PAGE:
MORRIS, John and Ginger
Herschel C. and Edna R. Baker welcomed their only child, Ginger, into the world on December 5, 1936. Ginger was born in Louisville, KY. “Mom was a teacher and Dad was a superintendent,” recalled Ginger. “When I was 3, we moved to Pekin, where Dad was superintendent for 25 years. He took them through the consolidation. Mom taught home economics.” Ginger started school at the age of 5 and skipped a grade. She attended Pekin grade school and high school and graduated in 1952 at the age of 16.
“Pekin was small,” remembered Ginger. “Everyone knew everyone. I was in a group of seven girls, including MarjiAnn Souder and Carmelita Jean, and we called ourselves the Owl Club. Our purpose was to meet and eat. We would meet in a barn or by an old tree so we could hoot! We loved to get together to sing, play and eat.” While growing up, Ginger was active in 4-H, Girl Scouts, and Junior Leaders. “I got to meet a lot of girls from Salem through these organizations.”
When it was time to go to college, Ginger had know idea what her future would hold.
“I didn’t know what I wanted to study in college,” Ginger said. “I started at Purdue and stayed one week. I hated it! Then I transferred to IU (Bloomington). I started in pre-med but I didn’t like chemistry, so I switched to business and then education. I graduated in 1957 with a degree in education.”
After college, Ginger went to Indianapolis to work at William H. Block, a large retail chain. She lived in a house with several Delta Zeta sorority sisters. While home one weekend, she went to Herman Childers 21st birthday party. “That is where I met John. He ended up taking me home from the party. We dated a while, broke up, and got back together when he graduated from college.”
Just months after that meeting, the two changed their lives forever.
“On Labor Day weekend, Tom Bellows came to my house to measure my finger. I knew something was up. John proposed and we were married six weeks later on October 23, 1957.” John and Ginger have two children, Michael and Christopher. They also have seven grandchildren: Michael, Zachary, Cameron, Alexander, Stephanie, Katie and Benjamin.
On August 21, 1935, B.W. (Cotton) and Irene (Bush) Morris welcomed their only son, John, into the world. “Dad owned a filling station at the corner of 56 and 135. It was very successful. Because of his business, everyone knew him and me. No matter where I went, people knew me and my pet chicken. It followed me all around town!”
Growing up in Salem during WWII had a tremendous impact on John. “Salem was very patriotic,” recalled John. “The town was very close. I was part of a group of boys that were Junior Airplane Spotters. We would climb a high hill and watch for planes. Anytime we saw something out of the ordinary, a courier would ride his bike and report to HG (Police Station.) Sometimes, I think they flew planes over just to check on us to see if we were really paying attention. But we took our responsibility very seriously. I remember one day a very strange looking plane approached us. One of the boys in our group saw it and I can still remember hearing the fear in his voice as he said, ‘My God. What is that?’ Turned out to be one of ours!”
Gas was one of many items that were rationed during the war. “I remember that Dad would always hold a few gallons of gas back for soldiers who were home visiting on leave. Whenever they came home, he would give them a few gallons so that they could get around. He always took their picture and then hung it on the wall. He had a lot of pictures.”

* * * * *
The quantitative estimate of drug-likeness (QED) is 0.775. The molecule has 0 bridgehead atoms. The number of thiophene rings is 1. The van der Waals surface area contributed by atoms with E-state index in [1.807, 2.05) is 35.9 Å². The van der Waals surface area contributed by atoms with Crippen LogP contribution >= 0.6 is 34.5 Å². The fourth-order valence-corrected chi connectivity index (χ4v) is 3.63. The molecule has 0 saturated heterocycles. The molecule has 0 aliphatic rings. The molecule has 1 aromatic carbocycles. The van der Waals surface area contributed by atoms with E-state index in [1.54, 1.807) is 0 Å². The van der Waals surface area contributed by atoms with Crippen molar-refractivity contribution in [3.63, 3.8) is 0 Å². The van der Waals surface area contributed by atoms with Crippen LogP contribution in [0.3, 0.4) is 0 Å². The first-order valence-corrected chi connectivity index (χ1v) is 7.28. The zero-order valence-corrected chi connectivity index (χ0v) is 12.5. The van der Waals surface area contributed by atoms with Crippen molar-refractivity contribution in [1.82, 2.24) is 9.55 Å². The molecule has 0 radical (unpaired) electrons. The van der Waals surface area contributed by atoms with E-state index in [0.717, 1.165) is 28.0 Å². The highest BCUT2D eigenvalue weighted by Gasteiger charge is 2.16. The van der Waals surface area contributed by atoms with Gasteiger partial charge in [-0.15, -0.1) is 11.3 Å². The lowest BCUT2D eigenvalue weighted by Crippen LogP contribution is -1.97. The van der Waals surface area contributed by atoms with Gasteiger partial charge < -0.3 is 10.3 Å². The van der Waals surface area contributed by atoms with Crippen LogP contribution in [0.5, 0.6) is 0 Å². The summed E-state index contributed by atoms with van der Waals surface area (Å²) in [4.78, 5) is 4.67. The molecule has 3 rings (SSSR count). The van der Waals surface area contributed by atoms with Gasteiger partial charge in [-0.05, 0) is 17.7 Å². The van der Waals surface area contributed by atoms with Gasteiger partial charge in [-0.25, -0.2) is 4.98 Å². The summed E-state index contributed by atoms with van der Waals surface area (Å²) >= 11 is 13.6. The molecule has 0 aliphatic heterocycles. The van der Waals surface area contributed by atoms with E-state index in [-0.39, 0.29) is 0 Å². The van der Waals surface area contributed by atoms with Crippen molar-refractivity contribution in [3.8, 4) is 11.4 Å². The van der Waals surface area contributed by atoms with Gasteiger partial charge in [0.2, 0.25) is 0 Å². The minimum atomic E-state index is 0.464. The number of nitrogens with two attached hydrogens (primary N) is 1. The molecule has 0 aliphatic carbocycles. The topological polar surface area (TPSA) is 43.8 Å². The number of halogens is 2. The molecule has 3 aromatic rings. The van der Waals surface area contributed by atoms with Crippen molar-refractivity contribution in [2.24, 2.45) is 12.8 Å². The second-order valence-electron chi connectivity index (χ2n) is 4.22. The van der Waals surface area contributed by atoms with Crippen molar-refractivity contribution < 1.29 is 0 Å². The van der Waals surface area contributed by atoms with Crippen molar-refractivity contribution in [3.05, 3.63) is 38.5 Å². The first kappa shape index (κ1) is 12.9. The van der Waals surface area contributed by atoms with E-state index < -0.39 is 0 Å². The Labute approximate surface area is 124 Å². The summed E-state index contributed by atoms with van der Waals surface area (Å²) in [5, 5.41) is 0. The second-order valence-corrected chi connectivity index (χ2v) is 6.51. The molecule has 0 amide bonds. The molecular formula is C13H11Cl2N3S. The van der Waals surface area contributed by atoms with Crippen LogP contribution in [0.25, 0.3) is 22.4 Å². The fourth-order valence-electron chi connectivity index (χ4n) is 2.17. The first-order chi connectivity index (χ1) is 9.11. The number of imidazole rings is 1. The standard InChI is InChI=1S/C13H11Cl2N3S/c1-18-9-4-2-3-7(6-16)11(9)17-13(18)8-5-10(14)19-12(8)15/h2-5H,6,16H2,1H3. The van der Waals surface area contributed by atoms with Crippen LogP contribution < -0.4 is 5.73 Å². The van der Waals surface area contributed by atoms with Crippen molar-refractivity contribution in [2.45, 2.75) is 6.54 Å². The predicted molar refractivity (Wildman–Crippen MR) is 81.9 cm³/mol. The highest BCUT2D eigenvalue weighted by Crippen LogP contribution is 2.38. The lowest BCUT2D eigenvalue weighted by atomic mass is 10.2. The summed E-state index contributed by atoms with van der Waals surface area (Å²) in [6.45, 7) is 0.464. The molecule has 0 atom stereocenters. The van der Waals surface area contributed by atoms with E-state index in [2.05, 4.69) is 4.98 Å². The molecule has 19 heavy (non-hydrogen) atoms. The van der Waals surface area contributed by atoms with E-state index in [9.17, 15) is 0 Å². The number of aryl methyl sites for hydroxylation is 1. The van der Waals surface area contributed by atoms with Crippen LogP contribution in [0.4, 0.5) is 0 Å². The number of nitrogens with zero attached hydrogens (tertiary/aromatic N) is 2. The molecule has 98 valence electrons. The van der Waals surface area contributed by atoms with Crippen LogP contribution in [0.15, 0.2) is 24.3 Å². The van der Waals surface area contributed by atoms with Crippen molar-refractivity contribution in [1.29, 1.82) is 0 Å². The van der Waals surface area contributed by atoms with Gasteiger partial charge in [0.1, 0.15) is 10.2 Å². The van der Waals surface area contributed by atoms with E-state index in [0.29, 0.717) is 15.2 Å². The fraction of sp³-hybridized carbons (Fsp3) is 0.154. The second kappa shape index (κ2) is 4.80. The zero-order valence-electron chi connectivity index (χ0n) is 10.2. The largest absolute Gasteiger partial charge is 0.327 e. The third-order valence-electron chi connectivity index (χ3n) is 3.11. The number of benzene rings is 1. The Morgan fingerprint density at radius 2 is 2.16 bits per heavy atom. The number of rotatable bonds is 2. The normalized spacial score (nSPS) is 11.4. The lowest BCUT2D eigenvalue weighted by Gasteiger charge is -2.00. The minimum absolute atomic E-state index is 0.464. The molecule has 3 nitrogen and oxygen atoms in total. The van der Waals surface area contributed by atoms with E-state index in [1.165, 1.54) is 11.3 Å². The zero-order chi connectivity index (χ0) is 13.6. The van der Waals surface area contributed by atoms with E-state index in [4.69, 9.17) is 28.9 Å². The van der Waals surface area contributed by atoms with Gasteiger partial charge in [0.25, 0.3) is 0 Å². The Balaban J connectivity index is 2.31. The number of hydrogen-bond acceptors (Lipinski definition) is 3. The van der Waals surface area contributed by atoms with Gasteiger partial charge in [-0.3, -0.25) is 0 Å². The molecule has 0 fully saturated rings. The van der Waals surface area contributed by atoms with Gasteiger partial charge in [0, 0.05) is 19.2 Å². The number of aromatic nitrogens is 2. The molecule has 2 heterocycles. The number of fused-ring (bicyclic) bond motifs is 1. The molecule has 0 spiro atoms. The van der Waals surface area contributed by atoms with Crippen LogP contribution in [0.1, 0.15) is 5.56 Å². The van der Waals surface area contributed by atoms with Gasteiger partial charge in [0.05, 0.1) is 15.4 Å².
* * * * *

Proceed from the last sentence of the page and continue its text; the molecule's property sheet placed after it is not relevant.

WWII also impacted John in other ways. His neighbor, friend and mentor, Sam Mitchell, was killed in the war. “Sam was a true definition of a friend. As long as I live, Sam will never die.”
John graduated in 1953 from Salem High School. “I went to Phillips University in Enid, Oklahoma. My major was religion, but I got so homesick. I transferred to Butler where I studied religion and engineering.” After college, John was drafted. Initially, his primary duties were in combat; however, the Army discovered his musical talent, and he was transferred to the Army Band, where he played the French horn. He served at several military bases in the United States. “Everyone in the band was a draftee. About 15 percent were artistic and frankly, a little nuts!”
John came home in 1960 and worked at Morris Oil until it was sold. After that, he worked for an Agri/Chemical company and eventually worked for 3M in real estate acquisition. Eventually he and Ginger (after teaching for over 40 years in the Salem School Corporation) obtained their real estate licenses and they both now sell real estate.
Ginger does a lot of volunteer work in her retirement. She can be found volunteering at the St. Vincent-Salem Hospital, the Washington County Food Bank and The Depot Train Museum. She spent 24 years serving on the Salem City Council and 16 years on the Salem Public Library board. She’s also active in Delta Kappa Gamma, PEO and a 50-year member of the Daughters of the American Revolution. John is a member of the Salem Masonic Lodge. The couple has been members of the Salem Presbyterian Church since 1964.
After living most of their lives in Salem, John and Ginger decided to start a fund in the Washington County Community Foundation. “I was in on the beginnings of the Foundation,” said Ginger. “I remember thinking that a million dollars was a lot of money – but it was such a great idea! We (she and John) started a Touch Tomorrow fund with no specifications so that the Foundation can use the money as they see fit. We wanted to help them (the Foundation) long into the future and help keep it going.”
Ginger is a firm believer in the WCCF and what it can do for the county. She said getting the Foundation up and running “took the right time, with the right people and a whole lot of luck. It’s the greatest thing for the county that could possibly be done!”